1994: The Toadies - “Possum Kingdom”

Okay, I’d better cop: I’m not, nor have I ever been, the least bit of an actual Toadies fan. I basically know nothing about that band. I definitely never saw them live, and I certainly never owned, ripped, borrowed, burned, or even so much as lifted 1994’s Rubberneck by its enormous plastic handle (remember those?) at Sam Goody to contemplate its contents. I have no idea what its cover art is. I don’t know what the guys’ names in the band are. I don’t know the extent to which they’re still out there doing stuff. I don’t even care enough in this very moment to look it up on the internet. I literally CANNOT BE BOTHERED.

But the thing is, even though I’m sitting here determined to bash out a credible, confident, and enlightening article on the sole subject of one single song by this band, I don’t really feel the need to know any of those things about them. Because as far as I’m concerned, the word “Toadies” already functions exactly as it should in my musical lexicon: (a) as a reminder that it’s “important” to listen to Minutemen, and (b), like a lowly match whose only purpose is to ignite a dazzling, baroque boatload of birthday candles before humbly relinquishing its usefulness forever, as a rekindling of two much more exciting and useful subsequent words in my imagination: “Possum” and “Kingdom.”

In short, I’m pretty confident that I don’t need any of that extraneous stuff to explain the significance of this weird and brilliant little song on the 90s music scene and its impressionable inheritors. Taken completely on its own, “Possum Kingdom” is not only a complete, neat, and tidy metonym for The Toadies and many other forgotten acts of that era, but it also has the kind of weird, era-transcending coolness and staying power that the Nirvana-dominated radio hits from back then, pervasive and influential as they seemed at the time, just don’t seem to hold a candle to now.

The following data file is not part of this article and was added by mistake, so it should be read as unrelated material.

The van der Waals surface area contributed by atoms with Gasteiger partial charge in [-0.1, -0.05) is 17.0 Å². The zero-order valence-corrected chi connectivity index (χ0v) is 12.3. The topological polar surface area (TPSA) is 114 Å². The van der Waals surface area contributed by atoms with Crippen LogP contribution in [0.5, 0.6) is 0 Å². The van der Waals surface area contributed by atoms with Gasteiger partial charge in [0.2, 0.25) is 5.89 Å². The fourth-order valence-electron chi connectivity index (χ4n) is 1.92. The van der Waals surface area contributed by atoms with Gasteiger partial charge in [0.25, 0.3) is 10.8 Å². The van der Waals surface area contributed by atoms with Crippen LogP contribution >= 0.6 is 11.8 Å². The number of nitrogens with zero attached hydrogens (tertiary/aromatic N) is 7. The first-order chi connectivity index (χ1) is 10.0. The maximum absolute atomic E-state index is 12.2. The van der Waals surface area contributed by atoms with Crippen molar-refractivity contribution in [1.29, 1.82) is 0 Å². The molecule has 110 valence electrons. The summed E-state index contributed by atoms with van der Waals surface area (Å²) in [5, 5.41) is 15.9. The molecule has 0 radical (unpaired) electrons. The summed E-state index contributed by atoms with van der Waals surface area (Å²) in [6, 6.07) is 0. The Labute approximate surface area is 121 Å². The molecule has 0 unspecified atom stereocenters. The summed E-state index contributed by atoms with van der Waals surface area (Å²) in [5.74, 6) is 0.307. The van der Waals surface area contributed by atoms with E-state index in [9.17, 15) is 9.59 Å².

So, okay, I get it. That’s a bold statement. Am I in over my head? I don’t know. But I’m just going to keep writing, and we’ll both find out together. Okay, then. First things first. I’d better figure out why in hell I even remember this song at all.

Let’s see. First of all, it’s definitely NOT that there weren’t a few other gnarly nuggets passing muster for “surprise hits” in 1994 (“Come Out and Play” was a pretty oddball little song to hit the mainstream, when you think about it, and “Loser” is just from another planet entirely). Nor would I really be quick to point to “Possum Kingdom” as a song that articulated some particularly unique aesthetic or “marked a turn away from such-and-such toward a new and exciting blah-blah-blah.” No, “Possum Kingdom” was not like that. It was way more unassuming and brooding and understated than all of that. In fact, it actually kind of… wanted you not to like it too much. And BINGO, therein lies the first reason it still makes for a kick-ass listening experience. At least for me.